My name is Mirna Maldonado and I am currently a junior at DePaul University. I am currently pursuing a Bachelor’s degree in Industrial and Organizational Psychology with two minors in the French language and Statistics. I currently work for Martin Rock Interiors as an assistant manager administrating employee salaries, invoicing and developing business tactics to ensure the productivity of the company. My goal is to gain skills in assessing employees characteristics and then matching these individuals to specific occupations in which they are likely to perform well. I desire to develop job-conduct standards, and be able to measure task performance. I covet to understand such factors that improve individuals’ performance and health while at the same time benefiting the organization as a whole. My long-term goal is to be able to focus on improving employee satisfaction and maximizing the productivity of a workforce. At the same time, I aspire to share my experiences with those who share similar aspirations in order to expand their outlooks to the future.
remember reading, MAT 150, Lewis 1404, 10:10 a.m. on my schedule for the first day of classes during my freshman year. I felt indifferent, not exactly knowing what I should have expected of the class. I walked in, found a seat, in the middle row and sat down. The professor walked in, he had a little suitcase, took out a piece of chalk and began writing his name on the blackboard. He handed out the syllabus, he went over it and he began lecturing about derivatives. After an hour and a half, the class was over. For the first two quarters of my freshman year, my life was surrounded around mathematics. At the moment as a Mathematics and Computer Science major, I could say that I liked and appreciated my career choice.
Until one day, in one of my elective classes, a speaker came into our class to talk about his career as a head coordinator of an organization that helped young women to learn about contraception. As he came into the class, there was a joyous expression on his face. Just as he began to speak about his career, he was particularly enthusiastic about his job in the sense of being able to makes changes to society and helping others. The manner that he expressed himself was captivating and compelling. He talked about his job being the best thing that had happened to him. As a matter of fact, I was shocked at how he not only liked his job, but also was completely passionate about it. Towards the end of his presentation, he asked about our majors and allowed each of us to express our reasoning behind our choice. When I tried to answer that to myself at the moment, it seemed harder than a math question, I did not know the right answer. When it came to my turn to answer, I merely said it was because I was efficient and good at math however I stumbled upon my own words knowing that I was not giving a complete answer. That was the first time I realize that my career choice might have not been the best decision for me.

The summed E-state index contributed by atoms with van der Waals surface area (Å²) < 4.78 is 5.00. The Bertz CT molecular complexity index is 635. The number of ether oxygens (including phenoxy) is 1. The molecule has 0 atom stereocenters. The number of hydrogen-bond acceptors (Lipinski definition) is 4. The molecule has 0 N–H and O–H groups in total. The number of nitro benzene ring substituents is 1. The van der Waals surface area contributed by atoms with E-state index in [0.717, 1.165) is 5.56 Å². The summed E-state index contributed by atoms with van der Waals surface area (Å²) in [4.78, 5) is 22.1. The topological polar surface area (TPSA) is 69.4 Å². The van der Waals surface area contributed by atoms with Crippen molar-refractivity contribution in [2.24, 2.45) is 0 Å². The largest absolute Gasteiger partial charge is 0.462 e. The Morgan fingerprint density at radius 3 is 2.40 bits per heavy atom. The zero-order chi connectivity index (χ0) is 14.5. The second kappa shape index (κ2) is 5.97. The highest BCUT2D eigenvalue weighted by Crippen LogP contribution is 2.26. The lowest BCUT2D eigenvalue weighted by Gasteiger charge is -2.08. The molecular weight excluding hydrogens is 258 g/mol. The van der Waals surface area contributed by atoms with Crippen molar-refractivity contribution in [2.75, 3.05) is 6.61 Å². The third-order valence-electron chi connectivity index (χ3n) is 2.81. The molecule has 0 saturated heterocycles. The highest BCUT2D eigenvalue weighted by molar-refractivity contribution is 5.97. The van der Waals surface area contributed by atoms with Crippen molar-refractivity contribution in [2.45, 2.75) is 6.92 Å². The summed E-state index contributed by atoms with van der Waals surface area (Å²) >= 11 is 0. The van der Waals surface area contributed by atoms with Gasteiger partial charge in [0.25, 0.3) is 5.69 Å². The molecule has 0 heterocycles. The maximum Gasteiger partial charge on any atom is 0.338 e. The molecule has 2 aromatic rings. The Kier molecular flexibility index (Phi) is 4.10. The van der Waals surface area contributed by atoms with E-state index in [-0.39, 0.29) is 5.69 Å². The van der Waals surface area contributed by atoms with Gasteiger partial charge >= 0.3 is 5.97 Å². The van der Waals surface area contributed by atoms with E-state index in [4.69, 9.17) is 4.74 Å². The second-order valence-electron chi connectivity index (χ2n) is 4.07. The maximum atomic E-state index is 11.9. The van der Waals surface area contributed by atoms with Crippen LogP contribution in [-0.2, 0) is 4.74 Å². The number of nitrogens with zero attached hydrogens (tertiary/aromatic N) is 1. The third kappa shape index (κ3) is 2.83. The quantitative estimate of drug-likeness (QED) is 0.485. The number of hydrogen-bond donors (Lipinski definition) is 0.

The obstacle was not necessarily discovering that my career choice was not what I sincerely wanted, but not knowing what major truly made me content. I went from a mathematics and computer science major to an undecided major. Those days were the most difficult for me, as everyday I struggled to know what was my real vocation for the future. As I got more frustrated, I went to see my advisor. She told me that I should look into getting some of the required classes out of my way, but to choose those classes according to what captured my eye. As I perused through the pages of classes that DePaul offered, I came across an introductory course to psychology. I had always heard that it was an interesting subject, however it never seemed appealing because everyone liked it, I wanted to be different. Also, I was looking for a major that had math incorporated a component that I thought psychology was far from. However, I was wrong.
I remember reading, PSY 106, Levan 206, 9:40 a.m. on my schedule for the first day of classes during my sophomore year. Once again I felt indifferent, not exactly knowing what I should have expected of the class. As usual, I walked in, found a seat, in the middle row and sat down. The professor walked in, hands out the syllabus, pulls out a flash drive that had a PowerPoint and he began lecturing. Only this time, as he lectured and brought upon the most interesting topics of general psychology, my eyes shined with an intriguing look. He brought upon the most mind-boggling topics. Subjects that I had never really put much thought into and being able to apply it to the real world was an aspect of psychology that began to allure me.
I learned that psychology is an general dimension of science that has its different branches of psychology. From human services, child development, to clinical concentrations in psychology there was one respective branch that captured my interest immediately, industrial and organization psychology. For the first time walking into my psychology classes no longer seem to be dreading. Learning about the scientific study of human behavior in the workplace and being able to apply psychological principles to an industry to ameliorate the working conditions, fascinated me. For once, I looked forward to participating in class and learning about things I did not know about before. I immediately fell in love with the world of psychology, the systematic and applicable approaches that it offers.
Now, I can answer the speaker’s question. I chose my major, because it allures me to bigger ideas and a greater knowledge. It gives me an incentive to create an environment in which people are able to enjoy going to their job and be able to create new innovations for our society.